SALT LAKE CITY, UT – Since the release of the National LymphoCare Study nearly 10 years ago, few studies have described real-world practice patterns and clinical outcomes in patients with follicular lymphoma, including the use of maintenance rituximab therapy in the United States.

Based on that information, a study in Cancer Medicine used data from the largest integrated healthcare system in the United States, the VHA. The research led by the Huntsman Cancer Institute, the University of Utah and the Salt Lake City VAMC identified rates of adoption and effectiveness of maintenance rituximab therapy in FL patients after first-line treatment.1

To do that, the study team identified previously untreated patients with FL in the VHA between 2006 and 2014 who achieved at-least stable disease after chemoimmunotherapy or immunotherapy. Classified as the MR group were patients who initiated maintenance rituximab therapy within 238 days of first line treatment;  those who did not were classified as the non-MR group.

With 676 patients meeting inclusion criteria, including 300 receiving MR, researchers examined the effect of MR on progression-free survival (PFS) and overall survival (OS).

Results indicated that MR was associated with significant PFS (hazard ratio [HR]=0.55, P < .001) and OS (HR = 0.53, P = .005) compared to the non-MR group, after adjusting by age, sex, ethnicity, geographic region, diagnosis period, stage, grade at diagnosis, hemoglobin, lactate dehydrogenase (LDH), Charlson comorbidity index (CCI), first line treatment regimen, and response to first line treatment.

“These results suggest that in FL patients who do not experience disease progression after 1L treatment in real-world settings, MR is associated with a significant improvement in both PFS and OS,” the authors wrote. “Maintenance therapy should be considered in FL patients who successfully complete and respond to 1L therapy.”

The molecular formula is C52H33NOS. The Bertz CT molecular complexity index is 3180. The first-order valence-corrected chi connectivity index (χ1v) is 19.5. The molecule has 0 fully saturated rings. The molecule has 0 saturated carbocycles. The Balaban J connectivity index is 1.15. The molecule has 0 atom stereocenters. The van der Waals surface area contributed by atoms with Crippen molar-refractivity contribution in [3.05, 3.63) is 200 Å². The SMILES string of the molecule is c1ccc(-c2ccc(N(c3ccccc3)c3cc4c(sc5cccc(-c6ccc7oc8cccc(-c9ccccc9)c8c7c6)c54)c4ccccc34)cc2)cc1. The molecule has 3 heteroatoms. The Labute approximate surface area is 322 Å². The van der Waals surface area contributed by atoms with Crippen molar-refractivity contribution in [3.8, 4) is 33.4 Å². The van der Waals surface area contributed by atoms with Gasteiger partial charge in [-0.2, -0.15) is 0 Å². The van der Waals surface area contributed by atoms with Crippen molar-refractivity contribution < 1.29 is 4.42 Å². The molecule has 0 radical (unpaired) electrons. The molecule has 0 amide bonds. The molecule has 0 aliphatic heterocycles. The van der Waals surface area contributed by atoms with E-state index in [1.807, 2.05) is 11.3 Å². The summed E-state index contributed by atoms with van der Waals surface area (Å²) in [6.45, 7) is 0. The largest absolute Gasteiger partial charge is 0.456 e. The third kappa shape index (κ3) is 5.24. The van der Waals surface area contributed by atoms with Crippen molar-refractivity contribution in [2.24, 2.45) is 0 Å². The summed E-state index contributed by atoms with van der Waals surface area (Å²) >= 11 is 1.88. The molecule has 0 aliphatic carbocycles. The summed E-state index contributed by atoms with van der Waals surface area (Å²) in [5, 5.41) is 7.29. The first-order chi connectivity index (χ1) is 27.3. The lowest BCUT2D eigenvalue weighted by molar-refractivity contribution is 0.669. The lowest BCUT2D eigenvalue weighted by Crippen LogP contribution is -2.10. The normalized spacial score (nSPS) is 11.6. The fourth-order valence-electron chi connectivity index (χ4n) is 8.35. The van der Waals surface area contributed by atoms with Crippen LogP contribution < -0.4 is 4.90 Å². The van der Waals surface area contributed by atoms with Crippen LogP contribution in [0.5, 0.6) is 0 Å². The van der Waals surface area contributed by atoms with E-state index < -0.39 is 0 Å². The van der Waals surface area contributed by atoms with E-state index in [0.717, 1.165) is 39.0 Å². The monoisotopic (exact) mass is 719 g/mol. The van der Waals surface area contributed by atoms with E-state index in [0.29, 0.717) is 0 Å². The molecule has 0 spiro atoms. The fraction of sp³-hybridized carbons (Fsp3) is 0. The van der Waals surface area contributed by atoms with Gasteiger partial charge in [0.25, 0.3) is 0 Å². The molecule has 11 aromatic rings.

“The results of this real‐world study suggest that MR after the completion of 1L treatment is not commonly adopted in veterans with FL, and there has been little to no increase in adoption over time,” researchers concluded. “Patients who achieve a partial response to 1L treatment are more likely to receive MR. Our study joins two other studies of FL in real‐world settings and one meta‐analysis of clinical trial evidence, suggesting that MR is associated with an increase in OS in FL patients.”

They urged physicians to incorporate the findings instead of relying exclusively on any one study when recommending whether a patient should receive MR after the completion of first line treatment. “Based on our study, maintenance therapy after 1L treatment in FL should be considered, especially in those patients who may not be as young or fit as those reported in clinical trials,” the authors emphasized.

  1. Halwani AS, Rasmussen KM, Patil V, et al. Maintenance rituximab in Veterans with follicular lymphoma [published online ahead of print, 2020 Aug 28]. Cancer Med. 2020;10.1002/cam4.3420. doi:10.1002/cam4.3420